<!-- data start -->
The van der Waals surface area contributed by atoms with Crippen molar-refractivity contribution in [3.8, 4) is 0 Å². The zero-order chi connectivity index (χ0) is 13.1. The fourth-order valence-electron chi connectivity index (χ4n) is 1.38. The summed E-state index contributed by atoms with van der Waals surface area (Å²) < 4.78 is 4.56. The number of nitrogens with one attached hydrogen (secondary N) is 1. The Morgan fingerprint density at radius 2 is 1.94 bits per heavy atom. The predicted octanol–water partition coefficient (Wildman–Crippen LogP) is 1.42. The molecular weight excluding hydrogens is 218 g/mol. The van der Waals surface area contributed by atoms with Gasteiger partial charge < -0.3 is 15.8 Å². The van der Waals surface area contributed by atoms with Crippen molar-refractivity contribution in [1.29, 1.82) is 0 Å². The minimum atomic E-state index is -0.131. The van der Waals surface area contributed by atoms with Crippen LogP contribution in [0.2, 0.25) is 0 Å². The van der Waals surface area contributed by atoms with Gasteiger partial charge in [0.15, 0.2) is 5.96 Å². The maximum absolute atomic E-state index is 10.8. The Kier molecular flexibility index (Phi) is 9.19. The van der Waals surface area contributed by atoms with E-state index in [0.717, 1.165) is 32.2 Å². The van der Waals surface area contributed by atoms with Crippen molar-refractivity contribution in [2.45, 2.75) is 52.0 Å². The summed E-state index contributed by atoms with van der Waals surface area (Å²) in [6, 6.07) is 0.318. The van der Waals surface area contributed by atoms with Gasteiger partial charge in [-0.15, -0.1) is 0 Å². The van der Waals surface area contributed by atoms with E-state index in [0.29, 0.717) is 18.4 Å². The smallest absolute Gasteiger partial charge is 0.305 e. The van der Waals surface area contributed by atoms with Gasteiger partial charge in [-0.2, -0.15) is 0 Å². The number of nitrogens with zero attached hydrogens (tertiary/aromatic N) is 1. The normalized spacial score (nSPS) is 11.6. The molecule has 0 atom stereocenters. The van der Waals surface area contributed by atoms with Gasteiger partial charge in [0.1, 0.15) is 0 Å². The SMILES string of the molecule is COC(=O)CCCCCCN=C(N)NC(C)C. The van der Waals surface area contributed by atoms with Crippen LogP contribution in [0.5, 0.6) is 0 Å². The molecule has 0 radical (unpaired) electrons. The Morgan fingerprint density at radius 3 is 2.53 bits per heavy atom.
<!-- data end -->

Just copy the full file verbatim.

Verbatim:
The van der Waals surface area contributed by atoms with Crippen molar-refractivity contribution in [3.8, 4) is 0 Å². The zero-order chi connectivity index (χ0) is 13.1. The fourth-order valence-electron chi connectivity index (χ4n) is 1.38. The summed E-state index contributed by atoms with van der Waals surface area (Å²) < 4.78 is 4.56. The number of nitrogens with one attached hydrogen (secondary N) is 1. The Morgan fingerprint density at radius 2 is 1.94 bits per heavy atom. The predicted octanol–water partition coefficient (Wildman–Crippen LogP) is 1.42. The molecular weight excluding hydrogens is 218 g/mol. The van der Waals surface area contributed by atoms with Gasteiger partial charge < -0.3 is 15.8 Å². The van der Waals surface area contributed by atoms with Crippen molar-refractivity contribution in [1.29, 1.82) is 0 Å². The minimum atomic E-state index is -0.131. The van der Waals surface area contributed by atoms with Crippen LogP contribution in [0.2, 0.25) is 0 Å². The van der Waals surface area contributed by atoms with Gasteiger partial charge in [0.15, 0.2) is 5.96 Å². The maximum absolute atomic E-state index is 10.8. The Kier molecular flexibility index (Phi) is 9.19. The van der Waals surface area contributed by atoms with E-state index in [0.717, 1.165) is 32.2 Å². The van der Waals surface area contributed by atoms with Crippen molar-refractivity contribution in [2.45, 2.75) is 52.0 Å². The summed E-state index contributed by atoms with van der Waals surface area (Å²) in [6, 6.07) is 0.318. The van der Waals surface area contributed by atoms with Gasteiger partial charge in [-0.15, -0.1) is 0 Å². The van der Waals surface area contributed by atoms with E-state index in [0.29, 0.717) is 18.4 Å². The smallest absolute Gasteiger partial charge is 0.305 e. The van der Waals surface area contributed by atoms with Gasteiger partial charge in [-0.2, -0.15) is 0 Å². The number of nitrogens with zero attached hydrogens (tertiary/aromatic N) is 1. The normalized spacial score (nSPS) is 11.6. The molecule has 0 atom stereocenters. The van der Waals surface area contributed by atoms with Gasteiger partial charge in [0.1, 0.15) is 0 Å². The SMILES string of the molecule is COC(=O)CCCCCCN=C(N)NC(C)C. The van der Waals surface area contributed by atoms with Crippen LogP contribution in [0.5, 0.6) is 0 Å². The molecule has 0 radical (unpaired) electrons. The Morgan fingerprint density at radius 3 is 2.53 bits per heavy atom.